Sylvia Plath’s Last Letters Paint Visceral Portrait of Her Marriage, Final Years

A new volume of her correspondence highlights the poet’s whimsical, sensual and intellectual sides

This vintage print of Sylvia Plath was taken in 1959 at her 9 Willow Street apartment in Boston. National Portrait Gallery

The narrative of Sylvia Plath’s life that paints her as a tragic figure doomed by the shadow of her genius, as well as an all-consuming husband, endures to this day. But a new batch of previously unpublished letters showcases a different side of the poet, one defined not by the circumstances of her death, but by the whimsical, sensual and intellectual sides she exhibited in life.

As Dan Chiasson writes for the New Yorker, a newly released volume of her letters, carefully curated by Karen V. Kukil and Peter K. Steinberg, is marked by an unusual attention to the everyday. Take a chance encounter with the humble groundhog, which the prolific poet described in a note to her mother as a “strange grey clumpish animal” with a “stout waddly build.” It’s a precise image, one that’s rendered with similar incisiveness in the poem “Incommunicado” —here, the graceless groundhog “fatly scuttle[s] into the splayed fern.” Such descriptions—typical of the eclectic insights Plath offered in her correspondence—abound in the hefty thousand-page tome.

The comprehensive account, titled Letters of Sylvia Plath, Volume 2: 1956-1963, traces the later years of the author’s life, from her initial marital bliss with fellow poet Ted Hughes to the violent dissolution of their union and her suicide at age 30. (Volume 1: 1940-1956, published last October, covered Plath’s childhood and young adult years.)

The letters contain ample evidence of the inner turmoil evident in Plath throughout this period, particularly in a series of 14 letters sent to friend and psychiatrist Ruth Beuscher. The Beuscher notes, which surfaced last year and are now held by Plath’s alma mater, Smith College, delve even deeper into the devastation wrought by Hughes, who began an affair with Assia Wevill, the wife of a friend, in 1961.

Beuscher, then a psychiatric resident, first met Plath in 1953, the year she attempted to commit suicide by taking sleeping pills and hiding in the crawl space beneath her family’s home. The pair embarked on an unlikely friendship punctuated by in-person therapy visits and, after Plath and Hughes moved to London in 1960, overseas letters.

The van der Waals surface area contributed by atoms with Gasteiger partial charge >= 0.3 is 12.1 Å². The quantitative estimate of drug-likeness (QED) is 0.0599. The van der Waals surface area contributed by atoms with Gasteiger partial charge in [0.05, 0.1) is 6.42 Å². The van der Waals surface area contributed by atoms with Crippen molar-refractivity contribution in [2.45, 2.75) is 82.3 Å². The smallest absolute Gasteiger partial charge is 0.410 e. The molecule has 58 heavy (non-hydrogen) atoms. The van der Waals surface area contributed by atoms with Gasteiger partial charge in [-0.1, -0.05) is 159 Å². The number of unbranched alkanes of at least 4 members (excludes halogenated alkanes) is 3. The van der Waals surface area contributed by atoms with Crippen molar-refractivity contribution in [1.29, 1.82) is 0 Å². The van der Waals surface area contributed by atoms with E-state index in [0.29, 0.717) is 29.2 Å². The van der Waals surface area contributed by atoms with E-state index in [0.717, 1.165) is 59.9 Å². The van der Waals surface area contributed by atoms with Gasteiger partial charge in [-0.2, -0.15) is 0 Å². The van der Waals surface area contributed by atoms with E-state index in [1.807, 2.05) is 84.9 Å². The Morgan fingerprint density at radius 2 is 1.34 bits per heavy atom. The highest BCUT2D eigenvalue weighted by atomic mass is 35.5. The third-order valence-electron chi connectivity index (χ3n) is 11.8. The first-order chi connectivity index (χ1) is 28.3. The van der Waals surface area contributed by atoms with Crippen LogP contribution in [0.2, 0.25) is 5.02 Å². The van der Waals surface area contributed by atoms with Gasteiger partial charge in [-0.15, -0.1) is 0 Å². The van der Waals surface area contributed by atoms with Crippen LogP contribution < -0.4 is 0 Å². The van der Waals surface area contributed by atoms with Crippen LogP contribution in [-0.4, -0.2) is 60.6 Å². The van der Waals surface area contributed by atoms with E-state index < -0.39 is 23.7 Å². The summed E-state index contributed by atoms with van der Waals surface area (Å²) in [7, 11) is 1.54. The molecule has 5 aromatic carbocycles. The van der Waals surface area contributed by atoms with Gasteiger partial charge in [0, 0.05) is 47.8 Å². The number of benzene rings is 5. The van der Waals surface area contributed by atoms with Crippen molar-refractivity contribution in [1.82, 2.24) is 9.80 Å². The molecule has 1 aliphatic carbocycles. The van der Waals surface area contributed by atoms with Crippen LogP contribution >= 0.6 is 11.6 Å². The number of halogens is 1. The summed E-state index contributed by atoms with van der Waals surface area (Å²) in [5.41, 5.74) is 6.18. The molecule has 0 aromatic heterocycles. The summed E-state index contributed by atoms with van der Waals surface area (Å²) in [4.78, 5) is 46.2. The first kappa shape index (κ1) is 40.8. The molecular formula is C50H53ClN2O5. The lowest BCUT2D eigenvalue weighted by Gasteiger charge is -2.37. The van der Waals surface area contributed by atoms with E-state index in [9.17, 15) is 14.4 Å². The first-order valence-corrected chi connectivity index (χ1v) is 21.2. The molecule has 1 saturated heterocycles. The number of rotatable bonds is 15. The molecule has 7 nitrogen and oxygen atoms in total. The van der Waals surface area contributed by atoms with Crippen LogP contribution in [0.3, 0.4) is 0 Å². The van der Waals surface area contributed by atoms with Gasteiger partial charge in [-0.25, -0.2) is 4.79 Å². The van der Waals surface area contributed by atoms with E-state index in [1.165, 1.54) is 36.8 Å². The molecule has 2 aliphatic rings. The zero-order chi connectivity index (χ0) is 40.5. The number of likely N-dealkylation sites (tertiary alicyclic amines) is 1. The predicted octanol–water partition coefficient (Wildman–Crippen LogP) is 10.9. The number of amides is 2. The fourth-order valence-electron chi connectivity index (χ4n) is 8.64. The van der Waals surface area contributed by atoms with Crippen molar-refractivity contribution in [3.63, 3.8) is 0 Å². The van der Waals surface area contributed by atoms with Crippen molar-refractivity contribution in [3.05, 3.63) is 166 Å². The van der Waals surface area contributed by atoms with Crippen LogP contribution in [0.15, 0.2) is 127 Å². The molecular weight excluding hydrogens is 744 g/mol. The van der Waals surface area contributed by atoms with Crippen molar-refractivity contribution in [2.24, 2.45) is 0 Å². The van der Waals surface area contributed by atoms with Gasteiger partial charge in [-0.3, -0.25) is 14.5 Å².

The most controversial comments in these exchanges revolve around Hughes, whom Plath said “beat me up physically a couple of days before my miscarriage.” (Hughes’ widow, Carol, has refuted this claim as “absurd [and] shocking to anyone who knew Ted well.”)

Writing for the Daily Mail, the couple’s daughter Frieda added, “It was intensely painful to read this. In all my life with my father, I had never seen this side of him. What, I asked myself, would qualify as a physical beating? A push? A shove? A swipe?”

In another note, Plath stated, “[Ted] told me openly he wished me dead.”

With surprisingly high frequency, however, Plath’s accounts to Beuscher yielded to the poet’s burgeoning hopes for the future. In an October 21, 1962, letter composed soon after Ted officially moved out, Plath told Beuscher, whom she addressed as “Dr.,” “I was ecstatic. My life, my sense of identity, seemed to be flying back to me from all quarters. … I was my own woman.”

Even in her final letter to Beuscher—dated February 4, 1963, just days before her suicide—Plath spoke of the alluring appeal of an imminent divorce: “Now I shall grow out of his shadow, I thought, I shall be me.”

Ultimately, these thoughts failed to dispel Plath’s fear of “the return of my madness, my paralysis, my fear & vision of the worst—cowardly withdrawal, a mental hospital, lobotomies.” On February 11, she pressed towels under the kitchen door to protect her sleeping children and placed her head in a gas oven.

At the time of her death, Plath had published one poetry anthology entitled The Colossus and one semi-autobiographical novel, The Bell Jar. Hughes, as literary executor of his wife’s estate, oversaw the posthumous publication of Ariel, her final (and in the view of many readers, her best) collection of poetry.

While the newly discovered correspondence reveal a vulnerable—and increasingly despondent—individual, it also captures the sheer sense of wonder Plath adopted in her approach to the world. “Her energy even when she is doing or observing the most ordinary things vaults off the page,” the Guardian’s Elizabeth Lowry marvels in her review of Volume 2, remarking, “[s]he has an uncanny ability to make the mundane strange.”

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